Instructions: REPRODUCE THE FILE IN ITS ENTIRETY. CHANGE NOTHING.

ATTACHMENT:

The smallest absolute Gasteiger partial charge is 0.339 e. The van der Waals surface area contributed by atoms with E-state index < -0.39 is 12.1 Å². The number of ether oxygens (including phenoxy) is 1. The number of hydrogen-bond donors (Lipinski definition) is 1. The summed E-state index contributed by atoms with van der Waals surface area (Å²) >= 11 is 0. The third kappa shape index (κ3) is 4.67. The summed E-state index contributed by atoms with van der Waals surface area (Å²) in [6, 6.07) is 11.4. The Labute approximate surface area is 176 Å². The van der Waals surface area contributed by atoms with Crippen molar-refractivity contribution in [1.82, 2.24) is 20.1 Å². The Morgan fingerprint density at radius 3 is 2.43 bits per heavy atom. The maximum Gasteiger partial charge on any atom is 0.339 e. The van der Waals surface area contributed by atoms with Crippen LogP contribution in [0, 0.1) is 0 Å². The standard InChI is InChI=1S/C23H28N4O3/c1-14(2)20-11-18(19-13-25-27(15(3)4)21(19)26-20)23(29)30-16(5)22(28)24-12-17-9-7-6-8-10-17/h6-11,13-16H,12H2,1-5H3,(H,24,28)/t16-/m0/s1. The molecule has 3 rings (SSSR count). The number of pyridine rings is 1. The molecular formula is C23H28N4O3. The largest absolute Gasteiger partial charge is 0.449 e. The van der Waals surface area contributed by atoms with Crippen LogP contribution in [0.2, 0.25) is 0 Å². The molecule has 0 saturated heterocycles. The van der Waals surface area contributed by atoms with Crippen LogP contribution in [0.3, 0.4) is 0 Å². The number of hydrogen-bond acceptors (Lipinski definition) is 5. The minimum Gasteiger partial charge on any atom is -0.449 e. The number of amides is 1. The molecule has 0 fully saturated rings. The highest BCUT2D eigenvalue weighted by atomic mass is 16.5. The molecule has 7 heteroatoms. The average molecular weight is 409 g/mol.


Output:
The smallest absolute Gasteiger partial charge is 0.339 e. The van der Waals surface area contributed by atoms with E-state index < -0.39 is 12.1 Å². The number of ether oxygens (including phenoxy) is 1. The number of hydrogen-bond donors (Lipinski definition) is 1. The summed E-state index contributed by atoms with van der Waals surface area (Å²) >= 11 is 0. The third kappa shape index (κ3) is 4.67. The summed E-state index contributed by atoms with van der Waals surface area (Å²) in [6, 6.07) is 11.4. The Labute approximate surface area is 176 Å². The van der Waals surface area contributed by atoms with Crippen molar-refractivity contribution in [1.82, 2.24) is 20.1 Å². The Morgan fingerprint density at radius 3 is 2.43 bits per heavy atom. The maximum Gasteiger partial charge on any atom is 0.339 e. The van der Waals surface area contributed by atoms with Crippen LogP contribution in [0, 0.1) is 0 Å². The standard InChI is InChI=1S/C23H28N4O3/c1-14(2)20-11-18(19-13-25-27(15(3)4)21(19)26-20)23(29)30-16(5)22(28)24-12-17-9-7-6-8-10-17/h6-11,13-16H,12H2,1-5H3,(H,24,28)/t16-/m0/s1. The molecule has 3 rings (SSSR count). The number of pyridine rings is 1. The molecular formula is C23H28N4O3. The largest absolute Gasteiger partial charge is 0.449 e. The van der Waals surface area contributed by atoms with Crippen LogP contribution in [0.2, 0.25) is 0 Å². The molecule has 0 saturated heterocycles. The van der Waals surface area contributed by atoms with Crippen LogP contribution in [0.3, 0.4) is 0 Å². The number of hydrogen-bond acceptors (Lipinski definition) is 5. The minimum Gasteiger partial charge on any atom is -0.449 e. The number of amides is 1. The molecule has 0 fully saturated rings. The highest BCUT2D eigenvalue weighted by atomic mass is 16.5. The molecule has 7 heteroatoms. The average molecular weight is 409 g/mol.